Goods and Services by Selected Countries and Areas: Quarterly – Balance of Payments Basis
(exhibit 20)

The first quarter figures show surpluses, in billions of dollars, with South and Central America
($21.0), Hong Kong ($10.0), Brazil ($7.9), United Kingdom ($5.7), Singapore ($4.5), Canada ($4.2),
Saudi Arabia ($0.9), and OPEC ($0.6). Deficits were recorded, in billions of dollars, with China
($93.4), European Union ($30.4), Germany ($18.7), Mexico ($18.1), Japan ($15.1), Italy ($9.1),
India ($5.9), France ($4.1), Taiwan ($3.9), and South Korea ($0.1).

     * The deficit with China increased $4.7 billion to $93.4 billion in the first quarter. Exports
       increased $0.7 billion to $49.0 billion and imports increased $5.3 billion to $142.4 billion.
     * The deficit with Germany increased $1.7 billion to $18.7 billion in the first quarter. Exports
       increased $1.0 billion to $23.5 billion and imports increased $2.6 billion to $42.2 billion.
     * The surplus with Canada increased $3.7 billion to $4.2 billion in the first quarter. Exports
       increased $3.8 billion to $91.8 billion and imports increased $0.1 billion to $87.6 billion.

					  *    *    *

All statistics referenced are seasonally adjusted; statistics are on a balance of payments basis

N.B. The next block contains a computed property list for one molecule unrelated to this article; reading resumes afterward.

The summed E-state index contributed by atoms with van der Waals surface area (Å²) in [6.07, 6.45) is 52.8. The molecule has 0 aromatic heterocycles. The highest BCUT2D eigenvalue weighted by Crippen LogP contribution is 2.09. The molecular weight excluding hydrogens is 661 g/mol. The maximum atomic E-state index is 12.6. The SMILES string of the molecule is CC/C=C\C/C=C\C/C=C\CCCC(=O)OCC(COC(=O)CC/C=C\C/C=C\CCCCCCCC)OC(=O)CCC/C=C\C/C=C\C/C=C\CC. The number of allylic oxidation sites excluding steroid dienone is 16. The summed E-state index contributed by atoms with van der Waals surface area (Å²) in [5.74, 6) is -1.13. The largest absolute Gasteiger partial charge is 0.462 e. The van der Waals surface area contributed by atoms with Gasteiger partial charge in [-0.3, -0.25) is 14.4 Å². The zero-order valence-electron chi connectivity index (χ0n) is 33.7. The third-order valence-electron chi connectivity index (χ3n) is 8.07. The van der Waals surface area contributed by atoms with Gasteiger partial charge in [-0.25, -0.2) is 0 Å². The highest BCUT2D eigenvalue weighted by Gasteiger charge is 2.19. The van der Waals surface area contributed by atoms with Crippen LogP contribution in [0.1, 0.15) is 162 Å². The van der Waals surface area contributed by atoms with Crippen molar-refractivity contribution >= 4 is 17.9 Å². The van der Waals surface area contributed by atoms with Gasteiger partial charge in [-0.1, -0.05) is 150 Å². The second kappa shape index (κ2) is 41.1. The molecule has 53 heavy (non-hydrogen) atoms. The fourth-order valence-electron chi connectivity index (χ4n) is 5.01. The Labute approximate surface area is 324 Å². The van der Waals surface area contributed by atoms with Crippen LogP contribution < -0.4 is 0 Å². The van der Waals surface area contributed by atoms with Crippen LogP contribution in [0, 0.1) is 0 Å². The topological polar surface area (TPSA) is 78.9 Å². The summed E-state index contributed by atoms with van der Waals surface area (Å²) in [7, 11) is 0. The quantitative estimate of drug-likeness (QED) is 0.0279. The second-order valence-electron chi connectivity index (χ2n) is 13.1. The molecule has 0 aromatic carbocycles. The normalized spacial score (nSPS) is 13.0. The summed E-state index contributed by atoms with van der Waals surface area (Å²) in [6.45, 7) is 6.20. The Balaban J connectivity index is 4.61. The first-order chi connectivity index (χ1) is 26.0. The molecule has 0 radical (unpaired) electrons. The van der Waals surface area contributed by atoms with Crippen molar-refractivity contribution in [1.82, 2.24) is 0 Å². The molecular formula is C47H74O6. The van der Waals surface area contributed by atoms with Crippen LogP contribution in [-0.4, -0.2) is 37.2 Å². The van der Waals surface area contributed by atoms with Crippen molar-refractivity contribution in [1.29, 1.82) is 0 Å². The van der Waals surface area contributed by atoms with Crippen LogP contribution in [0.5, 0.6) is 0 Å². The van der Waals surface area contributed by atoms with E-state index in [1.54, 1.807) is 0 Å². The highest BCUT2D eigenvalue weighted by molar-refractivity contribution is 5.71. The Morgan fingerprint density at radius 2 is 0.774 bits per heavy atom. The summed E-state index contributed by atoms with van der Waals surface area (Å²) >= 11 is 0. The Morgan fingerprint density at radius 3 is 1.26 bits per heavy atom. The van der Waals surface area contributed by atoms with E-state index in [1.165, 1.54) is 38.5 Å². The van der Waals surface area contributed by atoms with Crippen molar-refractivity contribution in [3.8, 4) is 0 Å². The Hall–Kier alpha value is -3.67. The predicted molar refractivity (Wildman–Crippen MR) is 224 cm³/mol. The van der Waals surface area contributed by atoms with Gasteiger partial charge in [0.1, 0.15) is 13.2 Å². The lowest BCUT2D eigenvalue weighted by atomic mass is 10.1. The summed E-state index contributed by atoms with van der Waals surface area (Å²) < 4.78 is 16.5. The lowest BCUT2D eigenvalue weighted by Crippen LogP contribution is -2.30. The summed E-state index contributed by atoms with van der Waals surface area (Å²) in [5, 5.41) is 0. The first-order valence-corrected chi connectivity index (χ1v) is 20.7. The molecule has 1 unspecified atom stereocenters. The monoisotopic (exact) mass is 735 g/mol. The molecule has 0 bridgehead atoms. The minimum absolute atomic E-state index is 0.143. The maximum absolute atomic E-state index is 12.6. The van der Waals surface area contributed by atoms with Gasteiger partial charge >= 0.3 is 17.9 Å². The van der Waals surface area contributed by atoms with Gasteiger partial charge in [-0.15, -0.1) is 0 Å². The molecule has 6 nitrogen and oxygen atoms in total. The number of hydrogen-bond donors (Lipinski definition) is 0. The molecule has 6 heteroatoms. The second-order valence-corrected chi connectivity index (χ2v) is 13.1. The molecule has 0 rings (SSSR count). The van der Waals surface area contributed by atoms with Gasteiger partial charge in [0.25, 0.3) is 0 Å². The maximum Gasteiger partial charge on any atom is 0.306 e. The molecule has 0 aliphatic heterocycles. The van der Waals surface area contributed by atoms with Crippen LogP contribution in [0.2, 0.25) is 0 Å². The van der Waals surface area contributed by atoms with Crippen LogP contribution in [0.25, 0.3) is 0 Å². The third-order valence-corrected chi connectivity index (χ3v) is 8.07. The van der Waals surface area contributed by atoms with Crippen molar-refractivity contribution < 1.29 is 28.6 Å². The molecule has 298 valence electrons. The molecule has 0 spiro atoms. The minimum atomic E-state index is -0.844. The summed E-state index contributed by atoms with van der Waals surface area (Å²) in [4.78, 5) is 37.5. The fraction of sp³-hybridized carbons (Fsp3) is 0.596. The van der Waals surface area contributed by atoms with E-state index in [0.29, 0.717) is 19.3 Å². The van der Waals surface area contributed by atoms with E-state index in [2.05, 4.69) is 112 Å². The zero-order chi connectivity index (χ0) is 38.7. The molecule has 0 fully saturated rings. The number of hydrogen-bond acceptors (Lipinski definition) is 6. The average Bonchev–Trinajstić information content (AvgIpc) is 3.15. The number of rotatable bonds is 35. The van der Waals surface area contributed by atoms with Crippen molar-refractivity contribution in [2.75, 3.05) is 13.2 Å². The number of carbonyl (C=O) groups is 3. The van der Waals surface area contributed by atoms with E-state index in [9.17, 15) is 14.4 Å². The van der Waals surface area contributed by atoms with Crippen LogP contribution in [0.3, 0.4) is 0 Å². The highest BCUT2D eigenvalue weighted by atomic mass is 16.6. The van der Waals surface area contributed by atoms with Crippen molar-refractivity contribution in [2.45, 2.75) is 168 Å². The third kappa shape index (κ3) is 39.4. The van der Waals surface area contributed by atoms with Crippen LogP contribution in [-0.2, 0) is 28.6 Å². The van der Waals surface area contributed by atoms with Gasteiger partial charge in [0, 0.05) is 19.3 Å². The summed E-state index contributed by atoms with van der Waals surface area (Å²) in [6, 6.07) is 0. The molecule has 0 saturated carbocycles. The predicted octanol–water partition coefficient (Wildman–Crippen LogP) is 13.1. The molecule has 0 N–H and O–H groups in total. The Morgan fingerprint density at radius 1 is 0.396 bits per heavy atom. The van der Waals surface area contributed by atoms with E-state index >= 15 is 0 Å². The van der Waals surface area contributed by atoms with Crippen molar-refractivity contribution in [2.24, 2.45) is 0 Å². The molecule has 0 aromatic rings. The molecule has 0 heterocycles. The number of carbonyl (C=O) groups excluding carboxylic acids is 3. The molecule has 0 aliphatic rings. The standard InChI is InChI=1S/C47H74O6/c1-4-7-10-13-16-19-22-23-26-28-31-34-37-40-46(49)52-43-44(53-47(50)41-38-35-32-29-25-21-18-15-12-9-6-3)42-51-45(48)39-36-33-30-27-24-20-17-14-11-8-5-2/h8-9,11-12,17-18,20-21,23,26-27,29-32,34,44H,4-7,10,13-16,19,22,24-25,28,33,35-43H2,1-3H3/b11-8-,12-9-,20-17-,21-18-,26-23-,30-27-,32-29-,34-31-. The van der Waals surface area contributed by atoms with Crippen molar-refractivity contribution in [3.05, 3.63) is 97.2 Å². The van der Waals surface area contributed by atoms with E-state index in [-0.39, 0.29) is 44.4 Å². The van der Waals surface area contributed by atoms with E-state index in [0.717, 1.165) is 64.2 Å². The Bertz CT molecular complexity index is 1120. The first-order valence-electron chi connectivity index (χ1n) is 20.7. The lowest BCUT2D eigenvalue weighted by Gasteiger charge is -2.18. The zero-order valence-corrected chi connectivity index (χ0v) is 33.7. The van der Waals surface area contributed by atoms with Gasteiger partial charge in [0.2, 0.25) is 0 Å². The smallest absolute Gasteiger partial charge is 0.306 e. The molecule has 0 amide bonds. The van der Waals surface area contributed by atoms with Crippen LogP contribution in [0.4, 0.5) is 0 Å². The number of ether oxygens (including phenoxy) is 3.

unless otherwise specified. Additional statistics, including not seasonally adjusted statistics
and details for goods on a Census basis, are available in Exhibits 1-20b of this release. For
information on data sources, definitions, and revision procedures, see the explanatory notes in
this release. The full release can be found at
www.census.gov/foreign-trade/Press-Release/current_press_release/index.html or
www.bea.gov/newsreleases/international/trade/tradnewsrelease.htm. The full schedule is available
in the Census Bureau's Economic Briefing Room at www.census.gov/economic-indicators/ or on BEA's
Web site at www.bea.gov/newsreleases/news_release_schedule.htm.

					  *    *    *

			       Next release: July 6, 2018, at 8:30 A.M. EDT
		       U.S. International Trade in Goods and Services: May 2018

					  *    *    *

					    Notice

Updates to Goods and Services

In this release and in the accompanying "U.S. International Trade in Goods and Services: Annual
Revision" release (FT-900 Annual Revision), the U.S. Census Bureau and the U.S. Bureau of
Economic Analysis (BEA) are publishing revised statistics on trade in goods and services. With
these releases, statistics on trade in goods on a Census basis are revised beginning with 2015,
and statistics on trade in goods on a balance of payments (BOP) basis and on trade in
services are revised beginning with 2010.

BOP adjustments to Census-basis goods exports are revised beginning with statistics for 2010 to
reflect the discontinuation of BOP adjustments for estimating exports through the Foreign Military
Sales program. These adjustments have been discontinued because the Census-basis goods data now
provide more complete coverage of these exports. Other revisions to BOP adjustments reflect newly
available and revised source data and recalculated seasonal and trading-day adjustments beginning